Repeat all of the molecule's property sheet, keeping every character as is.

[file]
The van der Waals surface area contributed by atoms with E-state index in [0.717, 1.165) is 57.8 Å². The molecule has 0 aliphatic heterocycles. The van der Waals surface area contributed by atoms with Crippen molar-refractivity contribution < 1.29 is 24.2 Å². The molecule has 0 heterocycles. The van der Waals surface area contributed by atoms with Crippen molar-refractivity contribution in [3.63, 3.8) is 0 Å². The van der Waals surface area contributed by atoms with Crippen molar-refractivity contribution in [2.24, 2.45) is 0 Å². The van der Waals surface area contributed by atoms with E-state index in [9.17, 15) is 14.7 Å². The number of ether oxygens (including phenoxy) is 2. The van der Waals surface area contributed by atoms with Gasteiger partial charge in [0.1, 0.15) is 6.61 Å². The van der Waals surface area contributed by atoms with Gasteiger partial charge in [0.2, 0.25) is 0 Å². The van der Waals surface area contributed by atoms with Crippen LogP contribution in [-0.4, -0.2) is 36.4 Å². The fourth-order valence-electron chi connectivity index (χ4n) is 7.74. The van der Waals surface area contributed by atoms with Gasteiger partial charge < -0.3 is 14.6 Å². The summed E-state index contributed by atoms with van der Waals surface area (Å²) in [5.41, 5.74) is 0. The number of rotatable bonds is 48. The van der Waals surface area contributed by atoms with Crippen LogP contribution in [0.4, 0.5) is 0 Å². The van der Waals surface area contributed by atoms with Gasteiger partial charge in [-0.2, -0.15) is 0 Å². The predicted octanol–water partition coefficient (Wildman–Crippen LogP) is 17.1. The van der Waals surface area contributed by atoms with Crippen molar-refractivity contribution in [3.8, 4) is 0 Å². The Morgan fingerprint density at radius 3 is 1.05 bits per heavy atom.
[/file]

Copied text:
The van der Waals surface area contributed by atoms with E-state index in [0.717, 1.165) is 57.8 Å². The molecule has 0 aliphatic heterocycles. The van der Waals surface area contributed by atoms with Crippen molar-refractivity contribution < 1.29 is 24.2 Å². The molecule has 0 heterocycles. The van der Waals surface area contributed by atoms with Crippen molar-refractivity contribution in [3.63, 3.8) is 0 Å². The van der Waals surface area contributed by atoms with Crippen molar-refractivity contribution in [2.24, 2.45) is 0 Å². The van der Waals surface area contributed by atoms with E-state index in [9.17, 15) is 14.7 Å². The number of ether oxygens (including phenoxy) is 2. The van der Waals surface area contributed by atoms with Gasteiger partial charge in [0.1, 0.15) is 6.61 Å². The van der Waals surface area contributed by atoms with Gasteiger partial charge in [0.2, 0.25) is 0 Å². The van der Waals surface area contributed by atoms with Crippen LogP contribution in [-0.4, -0.2) is 36.4 Å². The fourth-order valence-electron chi connectivity index (χ4n) is 7.74. The van der Waals surface area contributed by atoms with Gasteiger partial charge < -0.3 is 14.6 Å². The summed E-state index contributed by atoms with van der Waals surface area (Å²) in [5.41, 5.74) is 0. The number of rotatable bonds is 48. The van der Waals surface area contributed by atoms with Crippen LogP contribution in [0.4, 0.5) is 0 Å². The van der Waals surface area contributed by atoms with Gasteiger partial charge in [-0.2, -0.15) is 0 Å². The predicted octanol–water partition coefficient (Wildman–Crippen LogP) is 17.1. The van der Waals surface area contributed by atoms with Crippen molar-refractivity contribution in [3.8, 4) is 0 Å². The Morgan fingerprint density at radius 3 is 1.05 bits per heavy atom.